In the early stages of our solar system, the Sun, planets, and moons formed and quickly assumed the positions we know today.
However, our planet Earth has undergone a remarkable array of transformations, making it almost unrecognizable about 4.5 billion years ago. Below you will read the most prominent and impressive changes that have occurred on Earth over time, from the beginning of our planet's creation until today.
The solar system formed about 4.6 billion years ago. Ultimately, eight planets emerged after a massive collision that created Earth's moon.
7 ways the Earth has changed over about 4.5 billion years
- Atmosphere composition
- Tectonic plates
- Duration of the day
- Distance from the moon
- Repeated collisions
- The existence of life
- Sun effect
Hydrogen and helium dominated our planet from early times. Volcanic and biological activities have dramatically transformed the Earth. Today, the nitrogen/oxygen atmosphere contains the elements water, argon, and carbon dioxide.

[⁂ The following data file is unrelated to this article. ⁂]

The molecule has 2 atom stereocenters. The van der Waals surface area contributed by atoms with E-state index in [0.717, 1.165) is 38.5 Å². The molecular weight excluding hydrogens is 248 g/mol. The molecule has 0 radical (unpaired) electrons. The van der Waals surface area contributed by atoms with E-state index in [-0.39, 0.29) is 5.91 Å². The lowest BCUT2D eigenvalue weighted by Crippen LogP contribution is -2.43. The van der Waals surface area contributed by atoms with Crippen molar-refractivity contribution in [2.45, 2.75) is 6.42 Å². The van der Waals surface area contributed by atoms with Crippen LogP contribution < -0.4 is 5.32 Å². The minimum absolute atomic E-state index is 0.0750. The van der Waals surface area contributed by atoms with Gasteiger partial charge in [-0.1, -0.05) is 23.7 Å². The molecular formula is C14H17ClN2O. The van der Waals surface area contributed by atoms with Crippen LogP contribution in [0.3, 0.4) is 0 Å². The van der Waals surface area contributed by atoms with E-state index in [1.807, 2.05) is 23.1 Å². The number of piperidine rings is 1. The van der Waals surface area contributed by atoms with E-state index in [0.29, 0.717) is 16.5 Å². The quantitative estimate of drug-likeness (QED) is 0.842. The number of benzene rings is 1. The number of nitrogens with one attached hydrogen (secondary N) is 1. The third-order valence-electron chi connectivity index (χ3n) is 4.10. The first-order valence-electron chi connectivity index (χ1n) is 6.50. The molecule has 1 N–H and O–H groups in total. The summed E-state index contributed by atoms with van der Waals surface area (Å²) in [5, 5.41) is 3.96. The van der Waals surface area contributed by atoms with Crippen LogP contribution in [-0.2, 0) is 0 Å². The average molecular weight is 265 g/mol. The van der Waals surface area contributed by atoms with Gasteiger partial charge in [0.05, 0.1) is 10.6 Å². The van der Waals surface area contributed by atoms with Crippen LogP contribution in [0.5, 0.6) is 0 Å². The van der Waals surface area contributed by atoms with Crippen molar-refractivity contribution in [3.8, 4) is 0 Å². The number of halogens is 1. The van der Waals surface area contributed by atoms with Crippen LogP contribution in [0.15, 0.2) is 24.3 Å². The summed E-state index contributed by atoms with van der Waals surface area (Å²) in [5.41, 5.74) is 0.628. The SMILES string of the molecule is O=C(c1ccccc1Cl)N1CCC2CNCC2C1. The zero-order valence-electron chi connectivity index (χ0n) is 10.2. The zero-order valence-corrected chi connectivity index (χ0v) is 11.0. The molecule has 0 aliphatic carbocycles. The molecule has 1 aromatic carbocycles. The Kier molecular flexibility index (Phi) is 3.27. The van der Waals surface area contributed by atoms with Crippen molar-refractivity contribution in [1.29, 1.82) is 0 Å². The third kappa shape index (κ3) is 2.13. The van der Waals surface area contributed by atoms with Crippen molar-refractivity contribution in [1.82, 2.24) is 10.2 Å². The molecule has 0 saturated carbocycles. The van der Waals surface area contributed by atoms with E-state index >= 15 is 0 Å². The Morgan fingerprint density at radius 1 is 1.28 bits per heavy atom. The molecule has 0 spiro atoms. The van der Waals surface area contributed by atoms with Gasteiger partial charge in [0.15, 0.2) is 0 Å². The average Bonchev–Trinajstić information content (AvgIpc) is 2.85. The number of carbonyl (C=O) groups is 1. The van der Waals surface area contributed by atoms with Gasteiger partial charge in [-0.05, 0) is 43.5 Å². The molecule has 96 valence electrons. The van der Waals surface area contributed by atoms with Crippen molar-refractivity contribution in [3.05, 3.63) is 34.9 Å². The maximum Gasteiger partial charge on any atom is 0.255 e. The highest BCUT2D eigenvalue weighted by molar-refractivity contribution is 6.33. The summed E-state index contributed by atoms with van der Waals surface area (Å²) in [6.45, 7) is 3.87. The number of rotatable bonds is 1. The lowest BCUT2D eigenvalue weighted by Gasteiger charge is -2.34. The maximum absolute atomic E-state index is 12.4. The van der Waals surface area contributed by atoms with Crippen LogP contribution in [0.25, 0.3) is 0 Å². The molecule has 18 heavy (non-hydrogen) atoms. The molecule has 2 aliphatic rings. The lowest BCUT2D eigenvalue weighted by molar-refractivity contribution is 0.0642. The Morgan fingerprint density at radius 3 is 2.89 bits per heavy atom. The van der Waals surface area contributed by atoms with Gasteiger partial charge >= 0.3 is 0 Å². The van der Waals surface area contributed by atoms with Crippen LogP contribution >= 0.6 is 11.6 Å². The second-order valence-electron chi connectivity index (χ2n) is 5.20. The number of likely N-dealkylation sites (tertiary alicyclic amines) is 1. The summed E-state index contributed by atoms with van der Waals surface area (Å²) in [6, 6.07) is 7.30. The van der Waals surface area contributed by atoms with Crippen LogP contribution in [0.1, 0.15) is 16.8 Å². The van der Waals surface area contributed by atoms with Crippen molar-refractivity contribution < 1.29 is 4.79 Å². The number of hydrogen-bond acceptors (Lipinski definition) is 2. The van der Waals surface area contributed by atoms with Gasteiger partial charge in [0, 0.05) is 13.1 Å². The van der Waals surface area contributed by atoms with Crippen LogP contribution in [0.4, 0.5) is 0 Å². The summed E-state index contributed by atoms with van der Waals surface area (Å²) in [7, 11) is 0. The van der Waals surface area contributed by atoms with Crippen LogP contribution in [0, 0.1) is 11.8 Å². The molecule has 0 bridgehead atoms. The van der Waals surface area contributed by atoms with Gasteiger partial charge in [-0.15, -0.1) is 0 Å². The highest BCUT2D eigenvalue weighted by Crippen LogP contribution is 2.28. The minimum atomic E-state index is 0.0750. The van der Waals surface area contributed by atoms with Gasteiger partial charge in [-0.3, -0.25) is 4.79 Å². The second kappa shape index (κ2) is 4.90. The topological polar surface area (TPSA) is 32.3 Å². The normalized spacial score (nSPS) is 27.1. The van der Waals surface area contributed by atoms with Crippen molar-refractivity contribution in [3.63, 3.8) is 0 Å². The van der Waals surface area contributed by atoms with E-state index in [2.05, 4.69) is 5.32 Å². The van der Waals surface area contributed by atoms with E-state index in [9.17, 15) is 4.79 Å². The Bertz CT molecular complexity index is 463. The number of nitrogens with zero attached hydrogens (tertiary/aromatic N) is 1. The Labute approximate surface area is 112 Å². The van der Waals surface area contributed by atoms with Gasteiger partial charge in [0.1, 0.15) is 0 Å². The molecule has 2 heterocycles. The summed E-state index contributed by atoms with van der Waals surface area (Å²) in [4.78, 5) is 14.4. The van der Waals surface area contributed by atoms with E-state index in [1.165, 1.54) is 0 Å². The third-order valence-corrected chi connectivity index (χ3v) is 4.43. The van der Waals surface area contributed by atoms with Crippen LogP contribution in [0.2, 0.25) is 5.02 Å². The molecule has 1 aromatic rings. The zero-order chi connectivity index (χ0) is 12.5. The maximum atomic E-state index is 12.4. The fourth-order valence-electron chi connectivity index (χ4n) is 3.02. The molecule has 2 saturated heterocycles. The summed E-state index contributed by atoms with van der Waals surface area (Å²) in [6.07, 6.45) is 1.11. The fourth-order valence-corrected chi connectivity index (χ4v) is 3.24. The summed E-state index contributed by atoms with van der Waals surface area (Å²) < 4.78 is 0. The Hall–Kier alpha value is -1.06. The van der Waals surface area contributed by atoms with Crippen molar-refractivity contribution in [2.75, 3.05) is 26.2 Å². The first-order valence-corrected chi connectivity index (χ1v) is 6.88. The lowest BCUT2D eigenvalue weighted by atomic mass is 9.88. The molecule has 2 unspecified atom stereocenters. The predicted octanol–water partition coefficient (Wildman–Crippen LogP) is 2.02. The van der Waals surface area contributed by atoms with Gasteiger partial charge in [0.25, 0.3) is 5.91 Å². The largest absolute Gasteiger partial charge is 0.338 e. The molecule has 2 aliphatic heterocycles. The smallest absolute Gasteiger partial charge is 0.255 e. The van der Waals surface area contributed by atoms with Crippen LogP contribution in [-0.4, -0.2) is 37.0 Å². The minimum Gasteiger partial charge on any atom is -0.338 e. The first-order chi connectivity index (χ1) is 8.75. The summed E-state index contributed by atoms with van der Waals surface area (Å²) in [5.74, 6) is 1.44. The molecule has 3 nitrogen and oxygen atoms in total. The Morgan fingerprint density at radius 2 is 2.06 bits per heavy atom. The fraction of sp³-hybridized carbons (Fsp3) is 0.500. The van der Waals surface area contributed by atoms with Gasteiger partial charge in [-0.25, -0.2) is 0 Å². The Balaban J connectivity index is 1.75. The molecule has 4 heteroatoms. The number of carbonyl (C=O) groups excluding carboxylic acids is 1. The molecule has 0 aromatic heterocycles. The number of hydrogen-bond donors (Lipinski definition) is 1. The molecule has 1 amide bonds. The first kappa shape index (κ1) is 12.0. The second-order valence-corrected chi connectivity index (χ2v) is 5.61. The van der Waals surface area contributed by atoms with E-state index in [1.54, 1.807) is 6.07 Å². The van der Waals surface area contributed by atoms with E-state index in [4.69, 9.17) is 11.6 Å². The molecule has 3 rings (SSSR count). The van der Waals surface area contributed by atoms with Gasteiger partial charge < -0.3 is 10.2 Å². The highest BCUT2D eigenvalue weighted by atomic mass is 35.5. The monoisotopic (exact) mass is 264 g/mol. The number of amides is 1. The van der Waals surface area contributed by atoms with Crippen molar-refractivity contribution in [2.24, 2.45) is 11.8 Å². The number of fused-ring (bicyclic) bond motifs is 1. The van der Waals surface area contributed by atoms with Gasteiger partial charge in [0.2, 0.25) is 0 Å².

The early Earth was rich in lava and its inner layers were poorly differentiated. Tectonic plates, with their strong energy gradients, are an indisputable fact today.
Duration of the day
In ancient times, the Earth rotated 360 degrees in just 6-8 hours. The time of a “day” has been continuously lengthened and has reached 24 hours today.
Distance from the moon
At the time of initial formation, the Moon was only 24,000 kilometers away. Slowing tides cause it to move away, and the modern distance between it and Earth is 384,000 km.
In ancient times, collisions of planets and elements were common throughout the solar system. Data from Mars and the Moon show a striking reduction in crater impacts.
The existence of life
Originally, the land was completely uninhabited. For more than 3.8 billion years, life has changed the Earth's biosphere.
The sun's brightness has increased by 40% over the past 4.5 billion years. It is estimated that within 1 to 2 billion years the Earth's oceans will boil due to unusually high temperatures.
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